One would certainly hope there's a heightened level of Bruins intensity and urgency from what they showed in a thoroughly unimpressive 4-1 exhibition loss to the Columbus Blue Jackets earlier this week. But it still might not quite reach the level of the hard-hitting, nasty qualifying round opener between the Rangers and Hurricanes on Saturday afternoon that featured a fight in the opening minutes and punishing hits all over the ice.
It will certainly look, feel and entertain like only postseason hockey can, but it may be a bit of a ramping up period through the round-robin games against the Flyers, Lightning and Capitals over the next week. There's no shame in admitting just that with nothing do-or-die about the round robin.
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"You can't hide the fact that a team could lose all three of these [round-robin] games and still be in the playoffs. That's a fact. My guess is that it wouldn't be as intense as a play-in game because there isn't as much at stake. There's still a lot [at stake] because it's about getting your game in order and ramping up to play playoff hockey and seeding, but that would just be a guess," said Bruce Cassidy. "I expect our guys to play a lot harder than they did against Columbus on Thursday night. To what degree Philly will do that, I can't tell you. But I expect us to be a lot more competitive than we were the other night.
"To think that a team can get to their highest level in this short of a period of time is wishful thinking. It's going to be a fluid process and maybe you start to ramp up as you go through all these round-robin games. We'll see [this afternoon]."
The Bruins will do some things differently than they might during actual do-or-die playoff games, including getting a start for backup Jaroslav Halak at some point over the next three games to make certain he has game action under his belt headed into the Stanley Cup Playoffs. As it turns out that will be Sunday against the Flyers with Tuukka Rask not quite ready to play.
And it will be human nature to ease into the round-robin games knowing that their playoff lives aren't on the line for at least another week of postseason action. Still, the Bruins players expected Sunday afternoon to be a fast and intense affair while playing their first actual game that counts for the first time in five months.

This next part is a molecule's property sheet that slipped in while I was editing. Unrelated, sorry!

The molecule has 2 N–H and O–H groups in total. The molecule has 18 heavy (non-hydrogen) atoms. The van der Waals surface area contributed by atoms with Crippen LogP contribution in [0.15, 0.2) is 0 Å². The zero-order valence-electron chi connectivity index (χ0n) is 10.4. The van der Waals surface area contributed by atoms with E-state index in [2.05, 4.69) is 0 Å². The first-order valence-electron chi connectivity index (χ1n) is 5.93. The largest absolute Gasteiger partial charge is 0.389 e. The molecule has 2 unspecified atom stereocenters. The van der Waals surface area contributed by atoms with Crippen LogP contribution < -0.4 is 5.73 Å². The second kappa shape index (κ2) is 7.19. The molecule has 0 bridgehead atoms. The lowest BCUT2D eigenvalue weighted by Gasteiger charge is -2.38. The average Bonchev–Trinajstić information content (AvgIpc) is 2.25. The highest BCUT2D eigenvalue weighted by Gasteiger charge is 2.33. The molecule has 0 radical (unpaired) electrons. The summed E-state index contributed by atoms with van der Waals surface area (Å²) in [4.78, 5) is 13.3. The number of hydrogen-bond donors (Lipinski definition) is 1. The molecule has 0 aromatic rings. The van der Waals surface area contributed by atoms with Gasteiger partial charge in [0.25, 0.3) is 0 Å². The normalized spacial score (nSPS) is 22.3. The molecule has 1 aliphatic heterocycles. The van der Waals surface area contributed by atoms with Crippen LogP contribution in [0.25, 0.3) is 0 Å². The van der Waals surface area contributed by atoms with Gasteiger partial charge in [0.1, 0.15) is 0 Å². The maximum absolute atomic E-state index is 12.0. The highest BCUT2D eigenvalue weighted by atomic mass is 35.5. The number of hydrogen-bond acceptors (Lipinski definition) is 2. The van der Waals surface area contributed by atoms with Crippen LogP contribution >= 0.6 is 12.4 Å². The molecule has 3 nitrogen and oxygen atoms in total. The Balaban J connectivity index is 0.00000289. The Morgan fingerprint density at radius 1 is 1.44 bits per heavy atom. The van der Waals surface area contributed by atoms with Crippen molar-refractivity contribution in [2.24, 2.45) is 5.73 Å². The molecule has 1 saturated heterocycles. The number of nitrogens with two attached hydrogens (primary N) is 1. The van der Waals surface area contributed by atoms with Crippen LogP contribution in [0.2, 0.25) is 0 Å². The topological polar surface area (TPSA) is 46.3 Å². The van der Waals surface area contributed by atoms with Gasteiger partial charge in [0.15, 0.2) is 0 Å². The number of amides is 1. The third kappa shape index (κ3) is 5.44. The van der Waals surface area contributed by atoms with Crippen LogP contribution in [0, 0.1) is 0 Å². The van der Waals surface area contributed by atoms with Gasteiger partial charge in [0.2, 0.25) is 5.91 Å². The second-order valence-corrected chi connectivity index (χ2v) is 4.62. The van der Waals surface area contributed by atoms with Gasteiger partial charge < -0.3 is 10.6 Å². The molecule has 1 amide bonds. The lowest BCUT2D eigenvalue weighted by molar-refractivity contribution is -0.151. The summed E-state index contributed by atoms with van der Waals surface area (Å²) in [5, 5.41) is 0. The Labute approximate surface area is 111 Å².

"All we can control is our room and what we expect from these games, and that is to play hard every shift," said Charlie McAvoy. "I know these games are not only incredibly important for finding our stride, but they are also meaningful to put ourselves in the best position possible.
"These are going to be hard-fought points in these games. We're not expecting these games to be played like they don't matter as much as the [qualifying round] games because they do. They will be played as such."
It may not play out this way on Sunday against the Flyers, but the remaining two round-robin games next week against the Lightning and Capitals will be particularly fascinating for the Black and Gold. The Lightning have been Boston's biggest divisional rival and impediment in the last few seasons, and the Capitals have owned the B's for the better part of a decade.
Both the Lightning and the Capitals stand right now as the biggest roadblocks between the Bruins and getting back to the Stanley Cup Final as they did a little over a year ago.
There will be question marks as to whether any kind of statements will be made from either side in those games between the top-3 Eastern Conference teams just a few weeks before they might be meeting in a playoff series with so much more on the line. Nobody will really know until the puck is dropped on Sunday and the B's and Flyers finally get going, however, so many eyes will be watching on NBC Sports on Sunday afternoon to see just that.
How intense will the round-robin games be? The Bruins have some ideas originally appeared on NBC Sports Boston